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June 5 2024

Policy Briefs

UN Nuclear Agency Board Censures Islamic Republic

Andrew Ghalili


The International Atomic Energy Agency (IAEA) Board of Governors has issued a resolution censuring the Islamic Republic of Iran and demanding its cooperation, including the readmittance of inspectors and the restoration of camera surveillance at nuclear sites. This resolution emerges amidst concerns about Iran's advancing nuclear program and follows a contentious period marked by reported U.S. hesitance to support censure, fearing aggressive retaliation from Iran. Despite this, Britain, France, and Germany, driven by an imperative to address Iran's non-compliance, championed the resolution. The United States ultimately joined the European allies in endorsing the resolution after reports that it hindered European efforts. Tehran’s response, articulated by its atomic energy chief, underscores the escalating tensions as the regime vows retaliatory measures. This development highlights the ongoing challenges and the critical need for robust international oversight to address the potential threat posed by Iran's nuclear advancements. 


  • The IAEA Board of Governors (BoG) resolution demands that Iran cooperate with the IAEA, readmit inspectors, and restore camera surveillance at nuclear sites. 
  • Reports suggested that the United States was against the censure, fearing that it would cause Iran to respond aggressively.
    • Britain, France, and Germany pushed for the censure nonetheless, circulating a draft on June 3 when the BoG first convened.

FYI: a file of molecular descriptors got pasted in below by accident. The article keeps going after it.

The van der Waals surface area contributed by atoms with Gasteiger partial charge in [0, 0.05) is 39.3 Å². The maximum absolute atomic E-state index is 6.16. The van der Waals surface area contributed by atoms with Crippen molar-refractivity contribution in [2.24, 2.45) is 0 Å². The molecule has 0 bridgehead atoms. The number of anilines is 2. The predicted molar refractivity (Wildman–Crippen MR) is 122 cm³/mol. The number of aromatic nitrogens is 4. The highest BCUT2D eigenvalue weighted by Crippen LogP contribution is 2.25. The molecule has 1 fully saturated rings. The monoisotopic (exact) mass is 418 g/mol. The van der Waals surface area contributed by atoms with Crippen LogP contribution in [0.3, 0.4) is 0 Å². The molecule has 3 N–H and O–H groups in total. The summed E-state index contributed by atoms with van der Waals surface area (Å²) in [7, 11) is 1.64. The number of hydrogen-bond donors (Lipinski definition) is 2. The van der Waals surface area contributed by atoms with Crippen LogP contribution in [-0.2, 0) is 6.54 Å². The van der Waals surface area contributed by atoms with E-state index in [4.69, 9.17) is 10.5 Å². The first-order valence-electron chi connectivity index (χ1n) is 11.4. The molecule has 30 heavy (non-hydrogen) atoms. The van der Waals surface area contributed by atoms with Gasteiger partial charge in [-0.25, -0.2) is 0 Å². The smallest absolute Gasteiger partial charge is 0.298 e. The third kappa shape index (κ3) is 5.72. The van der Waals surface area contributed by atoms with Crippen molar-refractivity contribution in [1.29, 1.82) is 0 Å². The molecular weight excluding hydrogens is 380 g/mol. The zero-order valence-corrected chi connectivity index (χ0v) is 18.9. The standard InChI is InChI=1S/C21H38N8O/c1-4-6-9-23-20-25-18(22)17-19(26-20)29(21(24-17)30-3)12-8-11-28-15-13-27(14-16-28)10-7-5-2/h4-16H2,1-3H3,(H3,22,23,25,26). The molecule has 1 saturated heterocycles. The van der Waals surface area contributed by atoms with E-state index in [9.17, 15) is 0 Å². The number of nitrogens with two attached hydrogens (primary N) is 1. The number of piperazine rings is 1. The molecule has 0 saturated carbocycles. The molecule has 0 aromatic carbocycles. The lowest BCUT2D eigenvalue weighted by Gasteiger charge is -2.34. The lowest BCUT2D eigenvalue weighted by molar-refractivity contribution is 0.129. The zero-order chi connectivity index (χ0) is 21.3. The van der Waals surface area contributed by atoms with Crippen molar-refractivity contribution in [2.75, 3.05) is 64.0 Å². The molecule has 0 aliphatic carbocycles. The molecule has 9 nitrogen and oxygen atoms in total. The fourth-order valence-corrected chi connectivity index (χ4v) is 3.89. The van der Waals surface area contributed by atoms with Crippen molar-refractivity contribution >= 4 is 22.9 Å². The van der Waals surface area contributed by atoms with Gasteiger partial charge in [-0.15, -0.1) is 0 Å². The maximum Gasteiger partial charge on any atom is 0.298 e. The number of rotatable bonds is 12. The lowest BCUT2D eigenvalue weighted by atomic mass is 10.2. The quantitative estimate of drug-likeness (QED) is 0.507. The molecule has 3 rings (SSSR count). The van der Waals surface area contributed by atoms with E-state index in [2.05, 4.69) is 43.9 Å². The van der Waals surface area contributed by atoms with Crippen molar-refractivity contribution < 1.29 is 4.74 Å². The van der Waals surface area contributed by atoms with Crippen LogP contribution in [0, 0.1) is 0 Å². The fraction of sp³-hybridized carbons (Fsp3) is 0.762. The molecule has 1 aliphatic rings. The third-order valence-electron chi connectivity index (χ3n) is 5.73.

• The United States joined the E3 in voting for the resolution and denied that it has hampered the European efforts to censure Iran.
  • The Islamic Republic has already vowed to respond, with its atomic energy chief saying, "In case of issuing a resolution against Iran in the board of governors and political pressure from the parties, Iran will respond according to the announcement it made to them.” Tehran has previously responded to censures by augmenting its nuclear activity and further obstructing oversight.

Iran's Nuclear Progress

  • Iran’s nuclear program has continued to advance despite international pressure. The country’s enrichment of uranium to 60% purity, combined with its growing stockpile, suggests a strategic move towards achieving nuclear weapons capability. Public statements by officials have further fueled concerns about a shift in Iran’s nuclear doctrine.
  • Iran's stockpile of uranium enriched to 60 % has grown by 20.6 kg since the last IAEA report in February, now totaling 142.1 kg. This enrichment level is a short technical step from weapons-grade uranium (90%).
  • Senate Foreign Relations Committee ranking member Senator Jim Risch has emphasized the need for a strong censure, stating, “Tehran continues to develop its nuclear weapons completely unchecked and must be stopped.”

Past IAEA BoG Censures

  • The BoG last censured the Islamic Republic twice in 2022. 
    • Both 2022 resolutions focused on Iran’s subversion of IAEA procedures and policies, including failing to cooperate with the years-long investigation and a rapid increase in Iran’s 60% enriched stockpile.
      • In response to the November 2022 censure, Iranian Atomic Energy Organization chair Mohammad Eslami said that Iran would respond firmly and united. Shortly after, Eslami announced that Tehran had begun enrichment of uranium to 60 percent uranium-235 at Fordow.
  • Despite the Islamic Republic kicking IAEA inspectors out of Iran and continuing to not fulfill its commitments, the BoG neglected to censure Iran in 2023. 
  • U.S. opposition to censuring Iran at the IAEA is not a new phenomenon under the Biden administration. In 2021, European states were persuaded to withdraw a draft resolution censuring the Islamic Republic that they had previously circulated.
    • Reports suggested the United States “played a role in convincing the Europeans to withdraw their proposed resolution” in 2021.